Q: "Do the people in the pews have a vote in any of the major decisions of the church?"
The Rev. Rosemari Sullivan of Virginia Theological Seminary responds:
A: This questions holds within it the question: What does it mean to the individual to be part of a representational democracy?
When the first representatives of the community that became the Episcopal Church gathered in 1785, they began the work that resulted in our Constitution and Canons and a revised Book of Common Prayer. These documents shaped the life of the new body. The constitution and canons each begin with a statement that there shall be a General Convention of this church, with careful attention to its composition and authority.
The basic fabric of our way of being church included a clearly democratic process that begins in each parish and leads to the triennial meeting of the General Convention. The vote of each baptized member of the Episcopal Church counts.
Each year our parishes hold the annual meeting of the congregation. It is often experienced as a bit boring. However, when understood as the basic unit of governance, the annual parish meeting takes on greater significance.
Electing members of the vestry and voting on matters of importance to inform the work of the vestry are key elements in each annual parish meeting. In addition, the participants in the annual parish meeting select the parish representatives to the Diocesan Convention or Council. Members of diocesan annual conventions/councils elect the four lay and clergy deputies to the General Convention from each diocese. These bodies also refer matters to the General Convention for consideration.
It is important for us to understand that, just as in our Congress, the elected representatives are expected to vote based on available information to make decisions for the good of the whole. The representational form of governance in our nation and our denomination offer the opportunity for full debate on issues and invite nonvoting participants to state their positions, but the voting is entrusted to representatives.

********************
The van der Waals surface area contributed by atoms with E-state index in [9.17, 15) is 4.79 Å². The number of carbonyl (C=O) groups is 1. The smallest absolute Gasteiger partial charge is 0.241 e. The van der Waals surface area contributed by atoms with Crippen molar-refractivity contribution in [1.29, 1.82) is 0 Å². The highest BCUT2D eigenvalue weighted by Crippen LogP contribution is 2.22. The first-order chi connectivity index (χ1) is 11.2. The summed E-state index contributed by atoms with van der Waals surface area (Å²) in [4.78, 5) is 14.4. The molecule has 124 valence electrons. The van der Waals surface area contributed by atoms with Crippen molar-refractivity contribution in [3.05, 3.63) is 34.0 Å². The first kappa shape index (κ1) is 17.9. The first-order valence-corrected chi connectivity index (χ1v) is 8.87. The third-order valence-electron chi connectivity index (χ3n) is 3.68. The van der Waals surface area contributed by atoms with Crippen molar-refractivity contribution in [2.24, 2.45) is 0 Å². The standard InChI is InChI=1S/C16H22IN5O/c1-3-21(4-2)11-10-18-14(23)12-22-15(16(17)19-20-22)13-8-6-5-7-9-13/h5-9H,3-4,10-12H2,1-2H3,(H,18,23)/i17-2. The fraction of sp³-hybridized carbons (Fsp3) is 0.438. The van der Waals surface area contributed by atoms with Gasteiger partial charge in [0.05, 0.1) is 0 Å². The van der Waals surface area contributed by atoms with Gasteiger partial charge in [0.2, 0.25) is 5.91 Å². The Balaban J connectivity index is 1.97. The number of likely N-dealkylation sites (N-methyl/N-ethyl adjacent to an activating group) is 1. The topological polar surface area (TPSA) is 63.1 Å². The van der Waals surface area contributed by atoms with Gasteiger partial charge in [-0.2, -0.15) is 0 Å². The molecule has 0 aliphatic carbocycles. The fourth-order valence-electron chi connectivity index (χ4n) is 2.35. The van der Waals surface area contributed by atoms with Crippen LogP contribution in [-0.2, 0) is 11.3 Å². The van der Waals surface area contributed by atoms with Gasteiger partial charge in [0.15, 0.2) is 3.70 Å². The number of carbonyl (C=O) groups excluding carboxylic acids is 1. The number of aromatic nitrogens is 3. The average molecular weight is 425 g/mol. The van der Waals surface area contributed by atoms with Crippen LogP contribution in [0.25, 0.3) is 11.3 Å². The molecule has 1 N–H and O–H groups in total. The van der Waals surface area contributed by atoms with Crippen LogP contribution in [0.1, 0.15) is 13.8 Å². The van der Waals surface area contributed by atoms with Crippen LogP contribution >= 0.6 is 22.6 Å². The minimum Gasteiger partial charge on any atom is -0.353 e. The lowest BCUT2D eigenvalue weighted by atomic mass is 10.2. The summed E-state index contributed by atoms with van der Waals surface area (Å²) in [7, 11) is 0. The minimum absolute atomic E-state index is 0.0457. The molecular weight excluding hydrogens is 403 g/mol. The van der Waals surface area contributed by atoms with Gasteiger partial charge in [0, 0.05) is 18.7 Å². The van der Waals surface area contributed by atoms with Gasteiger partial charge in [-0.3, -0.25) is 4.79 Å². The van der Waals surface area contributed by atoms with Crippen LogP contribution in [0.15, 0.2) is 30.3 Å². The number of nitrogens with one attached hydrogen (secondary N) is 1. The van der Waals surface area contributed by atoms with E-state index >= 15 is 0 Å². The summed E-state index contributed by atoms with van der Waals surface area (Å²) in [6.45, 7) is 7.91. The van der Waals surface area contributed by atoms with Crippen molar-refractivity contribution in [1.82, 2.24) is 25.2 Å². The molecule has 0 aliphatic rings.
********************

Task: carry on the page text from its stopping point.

The theological framework for our form of governance is rooted in the Pauline understanding of the body of Christ, frequently cited by our presiding bishop, Frank T. Griswold, “The eye cannot say to the hand I have no need of you.” The very way we are structured means that our roles in the life of the church are differentiated.
All are necessary to the full expression of the gospel. For the church to be fully engaged in God’s mission in the world, each of us participates, but we do not all have the same role. We do have a vote, but not each of us at all levels of governance.
The second part of the questions posed is actually a statement that begs the question: Why do we not take a poll of all Episcopalians on issues and policies?
This would be government by referendum. Our system of governance makes room for all the participants to make their positions, opinions and arguments part of the debate. It is of the essence of who we are as a church to be open to the Holy Spirit and make decisions that are as well-informed as possible.
However, our form of governance remains representational.
The Rev. Rosemari G. Sullivan, director of alumni affairs and church relations for Virginia Theological Seminary in Alexandria, Va., served as the executive officer and secretary of the General Convention from 1998 to January 2005.